24 May 2012 | Phil Brown

The mystery of the shortening sales cycle

Research recently published by Marketing Sherpa revealed that sales cycles in the ICT sector have shortened in the last year. At the same time average deal sizes have reduced.

This begs the obvious question – why? Why do customers appear to be more decisive? Have budgetary approval processes been universally shortened? Have ICT sales people suddenly got better at closing the deal?

Whatever the reason, surely this has to be good news for vendors? Less resource tied up in sales engagements that drag on; less embarrassment for sales managers caused by those deals that refuse to drop.

Shorter sales cycle doesn’t mean more sales
I’m cautious about these conclusions. While it may be possible that more positive economic sentiment in the US may have contributed to faster decisions; that doesn’t square with the face that average deal sizes have got smaller during the same period.

Based on anecdotal evidence from a variety of vendors and service providers, my hunch is that one reason sales cycles are appearing to shorten is that buyers are engaging suppliers much later in the sales process. The purchasing cycle isn’t shorter; sales organisations are just seeing less of it.

With the easy availability of information online and via social forums, customers are navigating the early stages of their investigation themselves, where as in years gone by they might have invited in a few vendors at an early stage to help understand the options and shape their thinking.

Later engagement equals less influence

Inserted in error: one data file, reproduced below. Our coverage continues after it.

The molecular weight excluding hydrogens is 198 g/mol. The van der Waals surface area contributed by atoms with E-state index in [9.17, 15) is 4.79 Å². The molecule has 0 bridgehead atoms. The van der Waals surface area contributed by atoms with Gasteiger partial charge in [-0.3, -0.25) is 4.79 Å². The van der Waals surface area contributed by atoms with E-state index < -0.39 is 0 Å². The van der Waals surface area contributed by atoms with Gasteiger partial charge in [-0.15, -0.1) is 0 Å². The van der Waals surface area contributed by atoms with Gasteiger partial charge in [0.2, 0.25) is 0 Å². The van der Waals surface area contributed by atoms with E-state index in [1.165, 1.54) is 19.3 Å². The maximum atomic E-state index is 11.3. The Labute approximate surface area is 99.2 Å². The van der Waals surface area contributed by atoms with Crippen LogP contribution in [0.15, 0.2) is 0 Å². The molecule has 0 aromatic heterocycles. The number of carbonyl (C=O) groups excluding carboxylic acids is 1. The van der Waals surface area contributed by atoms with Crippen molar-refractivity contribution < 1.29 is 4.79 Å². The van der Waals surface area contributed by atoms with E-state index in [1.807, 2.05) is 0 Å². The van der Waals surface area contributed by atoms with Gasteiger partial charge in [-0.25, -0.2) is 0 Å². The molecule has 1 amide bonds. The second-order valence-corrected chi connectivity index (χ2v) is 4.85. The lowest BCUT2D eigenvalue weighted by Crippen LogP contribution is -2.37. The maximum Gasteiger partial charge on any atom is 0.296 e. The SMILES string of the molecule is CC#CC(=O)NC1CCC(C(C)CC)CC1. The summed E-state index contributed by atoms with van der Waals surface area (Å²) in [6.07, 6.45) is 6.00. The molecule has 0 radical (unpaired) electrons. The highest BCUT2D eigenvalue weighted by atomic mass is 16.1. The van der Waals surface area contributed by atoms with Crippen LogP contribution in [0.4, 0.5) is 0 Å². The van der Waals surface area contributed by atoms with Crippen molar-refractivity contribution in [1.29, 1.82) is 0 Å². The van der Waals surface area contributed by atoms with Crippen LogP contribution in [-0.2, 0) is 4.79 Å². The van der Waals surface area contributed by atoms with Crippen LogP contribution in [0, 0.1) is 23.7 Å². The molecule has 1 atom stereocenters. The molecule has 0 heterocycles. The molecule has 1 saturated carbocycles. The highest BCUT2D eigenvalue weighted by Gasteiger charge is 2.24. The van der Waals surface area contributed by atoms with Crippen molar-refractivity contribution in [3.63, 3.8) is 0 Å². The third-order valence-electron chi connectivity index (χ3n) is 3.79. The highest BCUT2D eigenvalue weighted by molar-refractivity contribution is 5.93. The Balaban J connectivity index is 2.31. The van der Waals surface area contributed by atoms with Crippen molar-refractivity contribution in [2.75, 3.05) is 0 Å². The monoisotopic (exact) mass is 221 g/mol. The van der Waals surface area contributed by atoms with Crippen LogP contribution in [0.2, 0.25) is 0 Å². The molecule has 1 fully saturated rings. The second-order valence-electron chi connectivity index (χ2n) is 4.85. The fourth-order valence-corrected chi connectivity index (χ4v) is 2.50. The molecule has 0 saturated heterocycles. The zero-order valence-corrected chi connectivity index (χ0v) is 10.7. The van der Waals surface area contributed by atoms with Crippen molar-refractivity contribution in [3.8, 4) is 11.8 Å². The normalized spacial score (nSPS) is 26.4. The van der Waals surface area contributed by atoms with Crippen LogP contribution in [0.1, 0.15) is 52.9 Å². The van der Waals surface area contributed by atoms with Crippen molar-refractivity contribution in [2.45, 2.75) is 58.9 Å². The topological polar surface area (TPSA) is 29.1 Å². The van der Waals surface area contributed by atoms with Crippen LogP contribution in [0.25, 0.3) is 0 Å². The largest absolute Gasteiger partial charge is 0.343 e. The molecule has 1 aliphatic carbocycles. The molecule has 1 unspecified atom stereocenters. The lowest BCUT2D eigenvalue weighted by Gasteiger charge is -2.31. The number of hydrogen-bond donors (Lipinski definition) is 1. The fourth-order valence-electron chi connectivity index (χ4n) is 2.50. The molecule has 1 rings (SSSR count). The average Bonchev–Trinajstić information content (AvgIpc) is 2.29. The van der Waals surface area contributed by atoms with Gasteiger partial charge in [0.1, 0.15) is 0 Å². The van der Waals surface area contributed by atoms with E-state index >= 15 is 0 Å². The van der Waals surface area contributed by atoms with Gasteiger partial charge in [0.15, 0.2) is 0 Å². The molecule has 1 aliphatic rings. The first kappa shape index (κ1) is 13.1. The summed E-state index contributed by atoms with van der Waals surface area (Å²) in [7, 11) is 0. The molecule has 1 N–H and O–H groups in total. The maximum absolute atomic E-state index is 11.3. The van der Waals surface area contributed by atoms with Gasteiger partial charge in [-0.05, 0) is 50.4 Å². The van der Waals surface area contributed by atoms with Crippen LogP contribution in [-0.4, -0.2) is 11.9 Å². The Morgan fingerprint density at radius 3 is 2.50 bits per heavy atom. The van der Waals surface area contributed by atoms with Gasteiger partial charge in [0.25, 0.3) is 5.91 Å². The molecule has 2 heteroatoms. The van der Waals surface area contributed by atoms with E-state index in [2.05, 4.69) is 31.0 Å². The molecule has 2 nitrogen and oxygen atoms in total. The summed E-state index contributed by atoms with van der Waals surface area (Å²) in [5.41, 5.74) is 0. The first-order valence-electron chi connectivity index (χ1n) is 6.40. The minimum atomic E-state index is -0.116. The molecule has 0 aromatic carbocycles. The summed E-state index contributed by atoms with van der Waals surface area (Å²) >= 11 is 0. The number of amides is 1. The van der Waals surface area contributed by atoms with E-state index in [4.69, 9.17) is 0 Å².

This has clear dangers for vendors and solution providers’ sales strategies. If the customer has already narrowed down their options and framed their decision criteria before speaking with you, you have less opportunity to influence those criteria in your favour, and also less opportunity to add value to the client through the consultative selling approach that you’ve been struggling to implement forever.

If you offer a new and radically different solution to an existing set of problems then the risks are even greater. By the time you get to engage with a potential client they might have already framed their decision criteria based on the prevailing paradigm, which will make it even more difficult to get your innovative, disruptive product properly considered.

Cutting through
All of this comes back to a theme I’ve mentioned in previous blogs: if you want to cut through the noise and get the opportunity to engage with decision-making cycle, you need more than a product and a value proposition, you need a distinctive and challenging point of view, and content which demonstrates thought leadership in your chosen market.

If you’re perceived to offer new insight and innovative thinking, then you’re far more likely to find the doors of those hard-to-reach decision-makers open to you. If not, then you’re likely to find yourself stuck responding to RFPs that you’ve had no ability to influence, and confined to dealing with low-level managers and procurement professionals, who’ll judge you based on a feature checklist and the extent to which you’re prepared to drop your drawers to get the deal.

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